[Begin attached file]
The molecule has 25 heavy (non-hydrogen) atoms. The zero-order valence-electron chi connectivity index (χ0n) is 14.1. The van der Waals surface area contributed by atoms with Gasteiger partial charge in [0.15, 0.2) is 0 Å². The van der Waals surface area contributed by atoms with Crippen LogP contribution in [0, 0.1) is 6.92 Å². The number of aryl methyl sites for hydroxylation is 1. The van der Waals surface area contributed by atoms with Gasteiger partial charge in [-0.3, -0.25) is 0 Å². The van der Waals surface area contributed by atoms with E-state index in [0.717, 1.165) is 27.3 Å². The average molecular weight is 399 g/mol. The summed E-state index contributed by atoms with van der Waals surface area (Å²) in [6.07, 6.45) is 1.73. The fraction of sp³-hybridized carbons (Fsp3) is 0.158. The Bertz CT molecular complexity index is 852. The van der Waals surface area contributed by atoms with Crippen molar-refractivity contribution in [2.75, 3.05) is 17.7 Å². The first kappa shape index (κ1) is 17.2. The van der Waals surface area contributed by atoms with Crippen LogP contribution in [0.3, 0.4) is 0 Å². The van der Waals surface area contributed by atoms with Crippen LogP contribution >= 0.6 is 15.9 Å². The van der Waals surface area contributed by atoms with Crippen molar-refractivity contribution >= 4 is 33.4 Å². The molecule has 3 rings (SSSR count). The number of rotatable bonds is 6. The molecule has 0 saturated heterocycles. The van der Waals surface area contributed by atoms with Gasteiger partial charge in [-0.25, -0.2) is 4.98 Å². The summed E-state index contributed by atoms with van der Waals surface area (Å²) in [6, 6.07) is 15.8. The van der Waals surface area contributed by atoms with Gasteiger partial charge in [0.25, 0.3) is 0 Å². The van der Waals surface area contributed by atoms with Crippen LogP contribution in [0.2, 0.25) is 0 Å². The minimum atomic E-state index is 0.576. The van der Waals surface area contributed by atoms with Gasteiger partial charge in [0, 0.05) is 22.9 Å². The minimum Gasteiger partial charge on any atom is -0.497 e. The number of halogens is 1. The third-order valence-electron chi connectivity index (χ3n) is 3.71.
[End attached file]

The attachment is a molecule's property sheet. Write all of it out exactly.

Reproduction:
The molecule has 25 heavy (non-hydrogen) atoms. The zero-order valence-electron chi connectivity index (χ0n) is 14.1. The van der Waals surface area contributed by atoms with Gasteiger partial charge in [0.15, 0.2) is 0 Å². The van der Waals surface area contributed by atoms with Crippen LogP contribution in [0, 0.1) is 6.92 Å². The number of aryl methyl sites for hydroxylation is 1. The van der Waals surface area contributed by atoms with Gasteiger partial charge in [-0.3, -0.25) is 0 Å². The van der Waals surface area contributed by atoms with E-state index in [0.717, 1.165) is 27.3 Å². The average molecular weight is 399 g/mol. The summed E-state index contributed by atoms with van der Waals surface area (Å²) in [6.07, 6.45) is 1.73. The fraction of sp³-hybridized carbons (Fsp3) is 0.158. The Bertz CT molecular complexity index is 852. The van der Waals surface area contributed by atoms with Crippen molar-refractivity contribution in [2.75, 3.05) is 17.7 Å². The first kappa shape index (κ1) is 17.2. The van der Waals surface area contributed by atoms with Crippen LogP contribution in [0.3, 0.4) is 0 Å². The van der Waals surface area contributed by atoms with Crippen LogP contribution >= 0.6 is 15.9 Å². The van der Waals surface area contributed by atoms with Crippen molar-refractivity contribution >= 4 is 33.4 Å². The molecule has 3 rings (SSSR count). The number of rotatable bonds is 6. The molecule has 0 saturated heterocycles. The van der Waals surface area contributed by atoms with Gasteiger partial charge in [-0.25, -0.2) is 4.98 Å². The summed E-state index contributed by atoms with van der Waals surface area (Å²) in [6, 6.07) is 15.8. The van der Waals surface area contributed by atoms with Gasteiger partial charge in [0.25, 0.3) is 0 Å². The van der Waals surface area contributed by atoms with Crippen LogP contribution in [0.2, 0.25) is 0 Å². The minimum atomic E-state index is 0.576. The van der Waals surface area contributed by atoms with Gasteiger partial charge in [0, 0.05) is 22.9 Å². The minimum Gasteiger partial charge on any atom is -0.497 e. The number of halogens is 1. The third-order valence-electron chi connectivity index (χ3n) is 3.71.